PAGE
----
Who Framed Global Warming?

If environmentalists and liberals ever hope to solve global warming. they must first understand and change the way that the issue is framed. A frame, according to linguistic expert George Lakoff, is “a conceptual structure used in thinking.” Framing is using language in a way that appeals to these structures.

Conservatives are experts at this. Tax cuts, for instance, are referred to as “tax relief.” This, Lakoff explains, evokes the image of “a blameless afflicted person” suffering because of some external force. Conservatives offer relief from this affliction. Similarly, private accounts for social security become “personal accounts,” the estate tax is called the “death tax” and those who oppose abortion are “pro-life.” Each of these contains a frame.

So who framed global warming? Here, again, conservatives have successfully defined the terms of the issue. An article on the Fox News website described the Kyoto Protocol as a “global economic suicide pact.” President Bush said it “would have wrecked our economy.” The talking point is clear: voters must choose between the environment and economic prosperity. The frame is that of irrational actors, (environmentalists), pursuing their goals with no regard for the everyman. Conservatives, meanwhile, bravely protect Americans’ financial future.

Do voters have to choose between the environment and the economy? Certainly not to the extent that conservatives would like them to believe. Portland, Oregon has nearly reduced its emissions to 1990 levels, as the Kyoto Protocol requires, and it has been “booming economically” according to The New York Times. This should inspire environmentalists to challenge conservative dogma on emission reductions and the economy. What really needs to be challenged, though, is the way the issue is framed.

Luckily, there are a few pioneers willing to do just that. In 2004, Michael Shellenberger and Ted Nordhaus wrote a paper entitled “The Death of Environmentalism.” What they called for was “a marriage between vision, values, and policy.” This is exactly what conservatives have done so well. By contrast, environmentalists have been caught up in the narrow-mindedness of single-issue politics and technical policy initiatives. In the meantime, they have lost touch with the American people. Shellenberger and Nordhaus believe that “ours is a can-do country.” Their goal is to create “strategic initiatives” that blend progressive values with broad, long-term vision and encourage interest-group cooperation.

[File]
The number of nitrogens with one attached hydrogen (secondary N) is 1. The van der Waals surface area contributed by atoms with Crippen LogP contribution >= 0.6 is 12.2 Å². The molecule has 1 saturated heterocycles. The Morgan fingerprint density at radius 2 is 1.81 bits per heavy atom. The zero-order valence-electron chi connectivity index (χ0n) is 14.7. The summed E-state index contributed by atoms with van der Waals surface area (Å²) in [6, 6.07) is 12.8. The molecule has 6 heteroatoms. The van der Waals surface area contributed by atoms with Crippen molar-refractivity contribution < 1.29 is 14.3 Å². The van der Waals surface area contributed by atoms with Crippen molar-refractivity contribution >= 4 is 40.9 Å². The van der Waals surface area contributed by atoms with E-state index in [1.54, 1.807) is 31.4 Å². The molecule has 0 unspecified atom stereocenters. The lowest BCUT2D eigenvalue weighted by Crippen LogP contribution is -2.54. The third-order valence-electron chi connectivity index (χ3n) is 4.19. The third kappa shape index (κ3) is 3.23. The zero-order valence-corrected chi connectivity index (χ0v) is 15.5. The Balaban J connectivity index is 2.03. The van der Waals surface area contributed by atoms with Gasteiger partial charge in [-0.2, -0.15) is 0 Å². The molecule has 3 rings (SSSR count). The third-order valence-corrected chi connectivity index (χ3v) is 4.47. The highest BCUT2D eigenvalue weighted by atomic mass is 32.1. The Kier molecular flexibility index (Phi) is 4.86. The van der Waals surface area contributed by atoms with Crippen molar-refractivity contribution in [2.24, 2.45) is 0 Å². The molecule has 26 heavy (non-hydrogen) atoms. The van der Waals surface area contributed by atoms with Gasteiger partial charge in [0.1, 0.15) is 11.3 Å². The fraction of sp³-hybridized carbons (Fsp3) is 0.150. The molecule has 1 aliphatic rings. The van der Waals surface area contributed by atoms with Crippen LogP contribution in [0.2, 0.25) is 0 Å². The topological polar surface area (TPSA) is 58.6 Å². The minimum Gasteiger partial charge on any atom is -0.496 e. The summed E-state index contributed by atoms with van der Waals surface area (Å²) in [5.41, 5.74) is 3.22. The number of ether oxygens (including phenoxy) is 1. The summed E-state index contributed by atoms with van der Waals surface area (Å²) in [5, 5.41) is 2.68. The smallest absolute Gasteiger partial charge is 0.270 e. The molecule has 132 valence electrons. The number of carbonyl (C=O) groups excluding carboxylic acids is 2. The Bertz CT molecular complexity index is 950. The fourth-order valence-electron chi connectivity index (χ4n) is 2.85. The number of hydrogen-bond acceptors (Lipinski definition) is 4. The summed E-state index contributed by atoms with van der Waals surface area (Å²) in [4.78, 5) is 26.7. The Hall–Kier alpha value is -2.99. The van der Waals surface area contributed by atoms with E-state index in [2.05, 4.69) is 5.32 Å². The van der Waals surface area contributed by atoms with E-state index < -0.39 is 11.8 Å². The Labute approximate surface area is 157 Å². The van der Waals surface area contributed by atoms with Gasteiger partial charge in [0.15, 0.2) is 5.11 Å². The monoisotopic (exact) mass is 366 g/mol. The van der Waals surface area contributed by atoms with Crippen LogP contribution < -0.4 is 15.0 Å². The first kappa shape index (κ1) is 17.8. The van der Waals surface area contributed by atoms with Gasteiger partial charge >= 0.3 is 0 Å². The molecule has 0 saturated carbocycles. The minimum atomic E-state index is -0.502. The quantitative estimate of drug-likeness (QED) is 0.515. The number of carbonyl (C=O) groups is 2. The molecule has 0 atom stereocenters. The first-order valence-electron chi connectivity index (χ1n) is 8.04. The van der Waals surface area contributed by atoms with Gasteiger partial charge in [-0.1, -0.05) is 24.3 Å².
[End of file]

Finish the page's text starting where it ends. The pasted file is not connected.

The New Apollo Project is one such initiative. Co-foundedby Shellenberger in 2003, the Apollo Alliance (made up of labor unions and environmental groups) aims to establish energy independence for the US and create three million clean-energy jobs in the process. The initiative includes aggressive government promotion of new and more energy-efficient technology while continuing research and planning for the future.

The Alliance was carefully named to recall the Kennedy era when Americans rallied to the President’s challenge to put a man on the moon. The New Apollo Project differs from the traditional approach to environmental issues in three ways. First, it focuses on an ambitious, long-term goals instead of short-term policy and compromise. (Although such compromises are necessary, they are more useful in the context of a larger initiative.) Second, it brings together various liberal interest groups, particularly labor unions and environmentalists. Third, and most importantly, it focuses on American values in order to reframe debate.

Economists and policy-makers could go on forever debating the worth or practicality of such an initiative. More significant is the project’s effect on how Americans view global warming policy. By breaking the shackles of the environment-or-economy language, liberals will have the chance to reframe the debate. Only then will they have a realistic chance at creating substantive policy that addresses global warming.

The New Apollo Project integrates environmentalism with jobs, a healthy economy, and aggressive US leadership. These are values that Americans can embrace. Thus far, conservatives have used them as roadblocks preventing effective policy. With successful framing the very same values can become the driving force in solving global warming.

In a feeble attempt to thwart environmentalists, President Bush has called for a technology driven “post-Kyoto era.” In terms of framing, at least, liberals should take his advice and move on. The buzzword for global warming shouldn’t be Kyoto. It should be Apollo.